I became a Christian in the early 1990s. It was a boom era for evangelical Christianity: churches were falling over themselves to employ full-time youth workers, each year's Spring Harvest would sell out quicker than a Take That tour, and the pop music charts were being ripped up* by a Littlehampton worship band called Delirious?. Little wonder that I ended up giving my life to a movement like that.
(*Alright, 'ripped up' is a bit strong. But they had actual chart hits. And they went through a cool phase of spelling it 'Deliriou5?')
As well as a buzz, that era had a soundtrack to it, emerging from the rainbow-strapped guitars of churches and big event platforms around the UK. Before Hughes, Tomlin and Redman there were Richards, Bowater, Rinaldi and... dare I even type the hallowed name... Kendrick. Men and women who could fill Wembley Stadium* and also played your local youth event. Their songs were anthemic for a time, but for some reason, many of them have fallen out of common use. Unlike the old hymns that remain in the church canon do this day, these choruses burned so bright and so fast, they were quickly dispensed with by many churches.
(*Alright, 'fill' is a bit strong, but 45,000 people was no mean feat)
I want to suggest that today's practice of returning from the big summer event with a brand new playlist has caused many churches to lose some modern greats along the way. Of course there will be songs on the list below that your church still sing - and God bless you for keeping the flame alive. For the most part though, these pages of Songs and Hymns of Fellowship are now sadly overlooked. You'll have your own list of course, but here with great affection is mine. The ten great worship songs of the 90s that we should bring back - and that even if we don't, will surely be the soundtrack of heaven.
1. There is Power in the Name of Jesus
There will have been a time in the early 1990s when Noel Richards could have built a money fountain in his garden to spew out all the royalties that this beast must have generated. In our church this one was always performed with very literal actions, meaning the line 'like a sword in our hands' often led to a small fracas breaking out among the youth group. Memorable because the final lines suddenly propelled you several octaves higher without warning (brilliantly, using the words: 'there is no other name that is hi-igher!').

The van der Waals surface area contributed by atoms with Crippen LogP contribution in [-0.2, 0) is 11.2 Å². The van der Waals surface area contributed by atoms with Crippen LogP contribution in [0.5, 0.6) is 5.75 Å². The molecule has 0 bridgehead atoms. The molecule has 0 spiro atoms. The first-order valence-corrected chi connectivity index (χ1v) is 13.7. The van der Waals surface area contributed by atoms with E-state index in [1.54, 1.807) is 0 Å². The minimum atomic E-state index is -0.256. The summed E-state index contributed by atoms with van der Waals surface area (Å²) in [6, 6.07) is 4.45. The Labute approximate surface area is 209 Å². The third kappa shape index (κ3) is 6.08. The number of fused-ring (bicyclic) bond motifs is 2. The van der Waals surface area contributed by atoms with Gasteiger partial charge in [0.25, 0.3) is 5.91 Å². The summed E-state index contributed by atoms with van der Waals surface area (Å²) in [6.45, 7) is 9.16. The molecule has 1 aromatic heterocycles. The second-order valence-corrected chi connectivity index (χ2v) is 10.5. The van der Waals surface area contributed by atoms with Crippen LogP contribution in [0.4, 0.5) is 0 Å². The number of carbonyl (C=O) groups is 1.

2. Oh God, Most High (You have broken the chains)
The darling of Spring Harvest 1992, forgotten almost immediately after. This funked-up ditty was a fun look at the serious issue of spiritual warfare, boasting such memorable lyrical moments as 'captivity held captive by the Risen One.' Our youth group clamoured for this one to make it back into the evening service playlist without success for years after its demise. Ironically, it has been chained up in the church basement since 1994.
3. We want to see Jesus lifted high
Written by kids action song specialist 'Duggie Dug' Doug Horley but covered by artists as diverse as Delirious and Petra, this was one of the biggest worship songs of the 1990s, yet it's almost become an embarrassed footnote today. To cast it into the wilderness is lunacy - the song has everything from actions ('strongholds come, tumbling down and down'), to iconic rhythmic clapping ('we wanna see'), to special bits for people who like flag waving ('a banner that flies across this land').
4. Great is the Darkness
If the Daily Mail wrote a worship song, this would be it. Penned by the Lennon and McCartney-baiting team of Noel Richards and prophetic church leader Gerald Coates, this near-apocalyptic vision of a world that needs Jesus was profoundly moving for many at the time. The best lyric: 'Watching while sanity dies, touched by the madness and lies' was coincidentally also the front page headline on last Tuesday's Daily Express.
5. It's rising up
Why on earth don't we sing this any more? The early Soul Survivor festivals were dominated by this and 'Did You Feel the Mountains Tremble', another classic still sung just enough to avoid this list. The dream combo of Matt Redman and Martin Smith co-wrote this bad boy - a true anthem which evokes the great hymns, and ends with the celebratory 'Jesus is alive'! I genuinely remember bawling my eyes out while singing it as a teenager, although now I'm admittedly confused by the awkward symbolism and grammar of 'It's rising up... the cry of hearts... which with one voice we will proclaim.'